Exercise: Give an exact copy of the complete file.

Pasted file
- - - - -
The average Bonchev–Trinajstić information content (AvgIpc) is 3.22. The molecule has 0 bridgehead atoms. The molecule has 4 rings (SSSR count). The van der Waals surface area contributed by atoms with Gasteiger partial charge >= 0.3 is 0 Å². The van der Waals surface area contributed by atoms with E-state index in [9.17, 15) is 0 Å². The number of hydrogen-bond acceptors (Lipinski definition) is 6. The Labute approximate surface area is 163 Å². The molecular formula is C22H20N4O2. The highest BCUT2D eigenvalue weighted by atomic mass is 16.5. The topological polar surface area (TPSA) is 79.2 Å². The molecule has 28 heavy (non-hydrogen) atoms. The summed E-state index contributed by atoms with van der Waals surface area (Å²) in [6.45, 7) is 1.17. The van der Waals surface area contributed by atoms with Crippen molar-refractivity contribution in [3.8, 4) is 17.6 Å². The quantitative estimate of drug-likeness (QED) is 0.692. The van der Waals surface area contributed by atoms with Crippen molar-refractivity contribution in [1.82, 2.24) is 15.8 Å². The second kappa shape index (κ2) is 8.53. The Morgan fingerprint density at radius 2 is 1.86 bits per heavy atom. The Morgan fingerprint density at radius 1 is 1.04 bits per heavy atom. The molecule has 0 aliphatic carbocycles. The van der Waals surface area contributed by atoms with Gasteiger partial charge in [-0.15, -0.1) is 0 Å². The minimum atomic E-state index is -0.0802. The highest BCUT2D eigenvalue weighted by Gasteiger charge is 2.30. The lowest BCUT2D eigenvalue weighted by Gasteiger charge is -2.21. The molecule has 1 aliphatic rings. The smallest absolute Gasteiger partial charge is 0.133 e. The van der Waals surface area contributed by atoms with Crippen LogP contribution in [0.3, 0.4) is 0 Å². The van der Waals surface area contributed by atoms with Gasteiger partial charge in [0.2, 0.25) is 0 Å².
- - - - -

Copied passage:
The average Bonchev–Trinajstić information content (AvgIpc) is 3.22. The molecule has 0 bridgehead atoms. The molecule has 4 rings (SSSR count). The van der Waals surface area contributed by atoms with Gasteiger partial charge >= 0.3 is 0 Å². The van der Waals surface area contributed by atoms with E-state index in [9.17, 15) is 0 Å². The number of hydrogen-bond acceptors (Lipinski definition) is 6. The Labute approximate surface area is 163 Å². The molecular formula is C22H20N4O2. The highest BCUT2D eigenvalue weighted by atomic mass is 16.5. The topological polar surface area (TPSA) is 79.2 Å². The molecule has 28 heavy (non-hydrogen) atoms. The summed E-state index contributed by atoms with van der Waals surface area (Å²) in [6.45, 7) is 1.17. The van der Waals surface area contributed by atoms with Crippen molar-refractivity contribution in [3.8, 4) is 17.6 Å². The quantitative estimate of drug-likeness (QED) is 0.692. The van der Waals surface area contributed by atoms with Crippen molar-refractivity contribution in [1.82, 2.24) is 15.8 Å². The second kappa shape index (κ2) is 8.53. The Morgan fingerprint density at radius 2 is 1.86 bits per heavy atom. The Morgan fingerprint density at radius 1 is 1.04 bits per heavy atom. The molecule has 0 aliphatic carbocycles. The van der Waals surface area contributed by atoms with Gasteiger partial charge in [-0.15, -0.1) is 0 Å². The minimum atomic E-state index is -0.0802. The highest BCUT2D eigenvalue weighted by Gasteiger charge is 2.30. The lowest BCUT2D eigenvalue weighted by Gasteiger charge is -2.21. The molecule has 1 aliphatic rings. The smallest absolute Gasteiger partial charge is 0.133 e. The van der Waals surface area contributed by atoms with Crippen LogP contribution in [0.3, 0.4) is 0 Å². The van der Waals surface area contributed by atoms with Gasteiger partial charge in [0.2, 0.25) is 0 Å².